In 1991, Lorna Wing, found male/female ratio of 15:1 for high functioning autism, but when she took into consideration Learning Difficulties as well, the male/female ratio was then 2:1. These results are similar to a more recent finding by Bruga et al (2009) and Gould et al (2011).
A more recent study (Baron-Cohen et al) used MRI evidence to conclude that the incidence of autism was dependant on the anatomy of the brain, which is different for males in comparison to females. Baron-Cohen felt that the incidence of autism was still 1% of the total population but that the neurobiology of autism was not male based. The study has made considerable progress towards gender considerations in understanding the mechanism that causes autism.
Why Autism Females may not fit into the ICD
The triad of symptoms for Autism as defined in the ICD (International Criteria for Diagnostics) tends to be male orientated and relates to exaggerated male behaviours. The ICD does not give examples of difficulties experienced by girls and women with Autism, but an explanation is offered below as to why autistic female behaviours may not fit the criteria.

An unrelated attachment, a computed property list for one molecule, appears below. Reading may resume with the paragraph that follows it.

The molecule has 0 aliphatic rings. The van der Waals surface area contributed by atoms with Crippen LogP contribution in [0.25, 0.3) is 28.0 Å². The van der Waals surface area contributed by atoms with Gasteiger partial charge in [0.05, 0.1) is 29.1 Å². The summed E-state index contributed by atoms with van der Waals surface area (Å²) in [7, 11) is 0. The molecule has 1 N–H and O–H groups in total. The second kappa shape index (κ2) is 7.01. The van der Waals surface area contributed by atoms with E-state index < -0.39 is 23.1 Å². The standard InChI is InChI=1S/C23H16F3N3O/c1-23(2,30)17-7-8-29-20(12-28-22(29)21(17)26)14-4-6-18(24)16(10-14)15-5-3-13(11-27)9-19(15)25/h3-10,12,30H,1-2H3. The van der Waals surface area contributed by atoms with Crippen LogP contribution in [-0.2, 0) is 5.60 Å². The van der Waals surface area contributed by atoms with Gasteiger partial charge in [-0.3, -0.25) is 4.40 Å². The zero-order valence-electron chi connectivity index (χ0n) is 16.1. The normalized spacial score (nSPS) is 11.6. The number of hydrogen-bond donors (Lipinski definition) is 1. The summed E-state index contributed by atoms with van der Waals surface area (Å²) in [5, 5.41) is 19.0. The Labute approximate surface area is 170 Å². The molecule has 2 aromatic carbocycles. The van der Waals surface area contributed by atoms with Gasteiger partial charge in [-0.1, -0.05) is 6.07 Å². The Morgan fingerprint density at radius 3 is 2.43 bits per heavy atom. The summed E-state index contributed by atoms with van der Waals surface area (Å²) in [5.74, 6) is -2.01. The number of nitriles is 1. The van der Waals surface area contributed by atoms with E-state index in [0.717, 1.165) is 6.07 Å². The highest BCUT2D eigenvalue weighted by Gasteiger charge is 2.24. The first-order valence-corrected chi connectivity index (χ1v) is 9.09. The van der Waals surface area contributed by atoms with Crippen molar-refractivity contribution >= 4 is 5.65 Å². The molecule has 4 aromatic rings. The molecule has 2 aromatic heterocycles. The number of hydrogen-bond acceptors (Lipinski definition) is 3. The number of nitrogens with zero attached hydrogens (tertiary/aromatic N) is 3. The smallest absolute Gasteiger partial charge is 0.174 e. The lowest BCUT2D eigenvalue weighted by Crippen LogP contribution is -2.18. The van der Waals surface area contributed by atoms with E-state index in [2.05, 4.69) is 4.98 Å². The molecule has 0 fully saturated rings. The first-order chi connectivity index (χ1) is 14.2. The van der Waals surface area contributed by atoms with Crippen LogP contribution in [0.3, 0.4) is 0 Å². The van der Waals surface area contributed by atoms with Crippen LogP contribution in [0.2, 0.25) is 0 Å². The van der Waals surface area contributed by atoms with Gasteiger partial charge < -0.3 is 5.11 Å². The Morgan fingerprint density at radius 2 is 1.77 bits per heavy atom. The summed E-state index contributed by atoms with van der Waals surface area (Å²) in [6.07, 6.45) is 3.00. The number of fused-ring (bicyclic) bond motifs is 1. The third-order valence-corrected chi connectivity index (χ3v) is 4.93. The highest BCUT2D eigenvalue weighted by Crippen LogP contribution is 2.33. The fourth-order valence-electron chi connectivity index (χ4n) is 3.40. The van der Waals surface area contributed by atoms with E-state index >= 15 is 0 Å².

Characterized by rigidity of thought and behaviour and limited imagination:
This is a crucial area and typically male stereotyped. Females with autism have similar interests to other girls, animals; horses; classical literature – so they are not seen as strange. Interests on their own, are not what differentiate them from their peers but the quality and intensity with which Autism women pursue of their interests do.
Generally, autistic females have enhanced imagination compared to males. Females with autism are more likely to take part in pretend play, creating an elaborate fantasy world with imaginary friends; escape into fiction and live in another world with fairies and witches.
Characterized by limited verbal and non-verbal communication:
Autism females have the ability to observe other others in social situations and then mimic actions, this in turn will often mask symptoms (Atwood 2009). Learned behaviour is sometimes difficult if not impossible to apply to scenarios that are not exactly the same as the observed scenarios. So then they are not socially able in every situation. Society demands that females are competent verbal communicators.
Females will sometimes learn social communication through an interest in ‘soap operas’. During assessment, if a female appears socially able; has reciprocal conversation and uses appropriate gestures, a diagnosis is missed as she may have adopted a social role rather than behaviour based on social intuition.